The Rome Statute established the International Criminal Court (ICC) with an independent Prosecutor and a robust and comprehensive mandate to end impunity for the worst crimes. When dozens of states ratified the Rome Statute much more quickly than anticipated, hopes were high that the Court would make a significant contribution to ending impunity. But now, after a decade of operation, the Court finds itself facing criticism from all sides.
Those working to resolve conflicts complain the Court’s investigations and indictments of warlords—though legally valid—obstruct or undermine peace negotiations. For some, the Security Council’s demand that the Court investigate war crimes in Libya and Darfur, but not elsewhere, has politicized the pursuit of international justice; and this pursuit, many allege, is too heavily focused on Africa, the origin of all of those who have been indicted.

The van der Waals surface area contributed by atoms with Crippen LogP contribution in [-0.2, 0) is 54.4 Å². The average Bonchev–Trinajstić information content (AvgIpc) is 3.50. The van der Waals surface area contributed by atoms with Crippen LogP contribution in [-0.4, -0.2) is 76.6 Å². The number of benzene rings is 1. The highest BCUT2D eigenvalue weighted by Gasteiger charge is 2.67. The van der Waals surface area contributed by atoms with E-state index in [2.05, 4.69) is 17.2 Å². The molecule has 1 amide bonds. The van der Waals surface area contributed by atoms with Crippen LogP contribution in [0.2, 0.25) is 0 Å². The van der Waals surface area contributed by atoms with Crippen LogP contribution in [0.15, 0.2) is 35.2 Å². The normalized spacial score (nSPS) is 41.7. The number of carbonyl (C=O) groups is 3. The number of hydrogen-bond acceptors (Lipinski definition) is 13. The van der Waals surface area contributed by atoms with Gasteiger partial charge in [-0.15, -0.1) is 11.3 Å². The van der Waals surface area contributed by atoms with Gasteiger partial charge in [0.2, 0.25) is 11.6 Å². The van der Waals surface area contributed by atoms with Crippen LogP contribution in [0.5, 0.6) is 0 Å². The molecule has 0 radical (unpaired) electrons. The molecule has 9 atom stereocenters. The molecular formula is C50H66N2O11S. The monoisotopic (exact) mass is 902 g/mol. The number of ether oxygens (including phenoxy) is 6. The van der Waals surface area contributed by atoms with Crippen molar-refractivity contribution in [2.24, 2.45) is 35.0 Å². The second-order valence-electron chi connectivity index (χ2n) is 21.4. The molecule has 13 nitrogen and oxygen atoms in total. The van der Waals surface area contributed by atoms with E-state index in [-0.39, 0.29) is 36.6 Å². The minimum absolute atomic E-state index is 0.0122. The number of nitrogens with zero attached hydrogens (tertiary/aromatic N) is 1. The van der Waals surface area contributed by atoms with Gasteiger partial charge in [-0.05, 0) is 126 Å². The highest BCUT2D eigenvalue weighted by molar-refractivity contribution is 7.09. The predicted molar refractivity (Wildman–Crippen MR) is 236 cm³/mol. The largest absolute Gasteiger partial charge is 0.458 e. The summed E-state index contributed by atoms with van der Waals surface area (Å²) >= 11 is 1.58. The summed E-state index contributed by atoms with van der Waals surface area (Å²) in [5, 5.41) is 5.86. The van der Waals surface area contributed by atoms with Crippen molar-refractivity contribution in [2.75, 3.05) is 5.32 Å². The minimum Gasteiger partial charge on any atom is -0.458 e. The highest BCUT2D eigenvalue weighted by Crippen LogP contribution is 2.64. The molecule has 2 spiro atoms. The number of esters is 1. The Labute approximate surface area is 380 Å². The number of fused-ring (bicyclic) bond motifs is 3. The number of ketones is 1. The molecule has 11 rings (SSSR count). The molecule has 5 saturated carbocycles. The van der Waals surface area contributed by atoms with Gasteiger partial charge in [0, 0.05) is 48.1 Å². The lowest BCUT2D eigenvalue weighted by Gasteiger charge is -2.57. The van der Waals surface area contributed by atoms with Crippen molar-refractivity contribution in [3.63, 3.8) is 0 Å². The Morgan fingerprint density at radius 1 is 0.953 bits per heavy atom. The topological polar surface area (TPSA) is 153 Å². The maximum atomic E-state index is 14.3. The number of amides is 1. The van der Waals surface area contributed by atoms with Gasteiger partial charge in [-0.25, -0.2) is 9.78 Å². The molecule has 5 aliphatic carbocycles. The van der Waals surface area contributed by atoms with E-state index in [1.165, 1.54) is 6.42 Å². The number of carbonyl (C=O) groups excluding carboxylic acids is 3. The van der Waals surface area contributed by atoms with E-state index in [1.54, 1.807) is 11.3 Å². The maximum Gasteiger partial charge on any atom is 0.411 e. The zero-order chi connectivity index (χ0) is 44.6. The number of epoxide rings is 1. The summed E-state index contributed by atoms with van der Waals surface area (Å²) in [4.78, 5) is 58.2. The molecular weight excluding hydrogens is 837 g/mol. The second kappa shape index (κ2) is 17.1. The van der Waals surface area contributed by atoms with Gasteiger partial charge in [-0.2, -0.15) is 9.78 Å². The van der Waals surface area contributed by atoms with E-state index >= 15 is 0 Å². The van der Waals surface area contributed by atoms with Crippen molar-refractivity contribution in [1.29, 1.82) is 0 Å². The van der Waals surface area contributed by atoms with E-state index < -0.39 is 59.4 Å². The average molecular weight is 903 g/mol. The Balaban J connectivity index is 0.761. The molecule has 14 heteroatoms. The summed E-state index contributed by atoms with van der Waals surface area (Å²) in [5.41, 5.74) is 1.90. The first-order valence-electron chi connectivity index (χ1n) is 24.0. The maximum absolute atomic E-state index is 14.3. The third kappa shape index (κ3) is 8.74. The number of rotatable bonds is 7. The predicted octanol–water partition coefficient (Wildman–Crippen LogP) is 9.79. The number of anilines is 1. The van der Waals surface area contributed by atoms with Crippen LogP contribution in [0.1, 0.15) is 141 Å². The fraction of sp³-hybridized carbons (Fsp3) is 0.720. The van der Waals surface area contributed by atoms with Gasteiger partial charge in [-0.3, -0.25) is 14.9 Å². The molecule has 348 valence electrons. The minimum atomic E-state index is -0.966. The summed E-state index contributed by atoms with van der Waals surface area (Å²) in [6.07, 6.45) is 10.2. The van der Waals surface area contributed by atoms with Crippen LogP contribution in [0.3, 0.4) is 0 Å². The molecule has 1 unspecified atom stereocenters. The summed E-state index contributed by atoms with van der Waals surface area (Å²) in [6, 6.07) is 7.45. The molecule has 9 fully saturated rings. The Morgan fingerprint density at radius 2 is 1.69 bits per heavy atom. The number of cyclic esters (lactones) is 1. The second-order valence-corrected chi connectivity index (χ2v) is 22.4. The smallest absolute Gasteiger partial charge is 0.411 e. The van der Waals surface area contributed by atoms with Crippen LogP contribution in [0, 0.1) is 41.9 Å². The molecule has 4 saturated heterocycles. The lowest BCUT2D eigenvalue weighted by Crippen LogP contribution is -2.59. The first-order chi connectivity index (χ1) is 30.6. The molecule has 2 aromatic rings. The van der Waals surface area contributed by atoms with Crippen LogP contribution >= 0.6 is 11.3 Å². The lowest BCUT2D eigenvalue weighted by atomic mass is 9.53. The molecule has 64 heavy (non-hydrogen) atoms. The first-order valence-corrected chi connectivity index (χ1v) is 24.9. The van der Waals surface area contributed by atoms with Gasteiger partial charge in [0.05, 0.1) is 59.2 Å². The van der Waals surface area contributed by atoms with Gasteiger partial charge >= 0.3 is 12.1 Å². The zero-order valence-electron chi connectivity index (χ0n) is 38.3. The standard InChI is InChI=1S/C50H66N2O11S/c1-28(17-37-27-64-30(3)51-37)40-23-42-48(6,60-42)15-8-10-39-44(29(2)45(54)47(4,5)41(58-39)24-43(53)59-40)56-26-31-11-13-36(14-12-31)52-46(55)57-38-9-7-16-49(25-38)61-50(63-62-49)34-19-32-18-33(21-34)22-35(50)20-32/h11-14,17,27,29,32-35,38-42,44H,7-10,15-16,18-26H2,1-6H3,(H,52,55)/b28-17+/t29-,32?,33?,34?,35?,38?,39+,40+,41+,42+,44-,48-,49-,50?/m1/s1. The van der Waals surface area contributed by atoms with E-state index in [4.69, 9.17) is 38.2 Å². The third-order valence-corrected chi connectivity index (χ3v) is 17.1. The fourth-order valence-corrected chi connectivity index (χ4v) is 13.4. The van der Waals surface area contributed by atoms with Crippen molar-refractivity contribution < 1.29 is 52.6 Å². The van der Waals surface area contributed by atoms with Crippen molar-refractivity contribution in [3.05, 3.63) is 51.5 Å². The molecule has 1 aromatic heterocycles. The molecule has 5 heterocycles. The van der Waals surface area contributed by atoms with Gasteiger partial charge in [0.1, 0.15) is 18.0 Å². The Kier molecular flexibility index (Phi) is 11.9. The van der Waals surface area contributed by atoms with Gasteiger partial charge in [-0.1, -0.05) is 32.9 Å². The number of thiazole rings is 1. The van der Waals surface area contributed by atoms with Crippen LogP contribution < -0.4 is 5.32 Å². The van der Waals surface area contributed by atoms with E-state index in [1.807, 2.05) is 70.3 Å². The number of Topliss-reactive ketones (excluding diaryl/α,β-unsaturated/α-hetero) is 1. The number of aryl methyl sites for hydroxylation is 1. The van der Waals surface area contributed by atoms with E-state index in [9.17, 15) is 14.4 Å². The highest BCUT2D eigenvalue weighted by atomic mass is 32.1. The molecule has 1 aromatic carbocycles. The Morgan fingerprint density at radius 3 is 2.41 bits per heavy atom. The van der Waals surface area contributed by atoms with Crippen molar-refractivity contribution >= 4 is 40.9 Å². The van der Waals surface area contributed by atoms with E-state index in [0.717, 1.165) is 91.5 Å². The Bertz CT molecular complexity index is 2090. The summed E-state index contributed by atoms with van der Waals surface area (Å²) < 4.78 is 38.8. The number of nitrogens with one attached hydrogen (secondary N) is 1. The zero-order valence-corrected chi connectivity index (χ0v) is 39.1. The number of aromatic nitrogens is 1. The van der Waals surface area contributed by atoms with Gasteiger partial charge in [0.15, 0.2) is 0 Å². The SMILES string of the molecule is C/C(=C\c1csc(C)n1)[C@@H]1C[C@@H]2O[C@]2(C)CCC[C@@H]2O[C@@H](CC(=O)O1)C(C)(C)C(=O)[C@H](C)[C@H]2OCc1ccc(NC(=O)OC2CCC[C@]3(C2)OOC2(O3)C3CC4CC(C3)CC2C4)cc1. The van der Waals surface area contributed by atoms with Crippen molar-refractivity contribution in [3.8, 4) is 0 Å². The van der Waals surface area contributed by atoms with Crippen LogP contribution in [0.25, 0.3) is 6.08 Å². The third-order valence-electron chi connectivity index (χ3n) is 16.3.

Moreover, after more than ten years, the Prosecutor has brought only 21 cases (involving 28 defendants); only one of these cases has definitively concluded (several are under appeal, and in several more the defendants are not in custody, so the trial cannot begin). And the hope that the Court’s foundation would spur national courts to punish war criminals (to avoid the ICC intervening), has proved illusory in most cases.
In the face of ongoing atrocities in so many countries, that continue to shock the conscience of humanity, it seems beyond doubt that the world needs an International Criminal Court. But can this “utopian” project succeed in an increasingly divided world, where politics, not law, still guides the great powers and the institutions they control?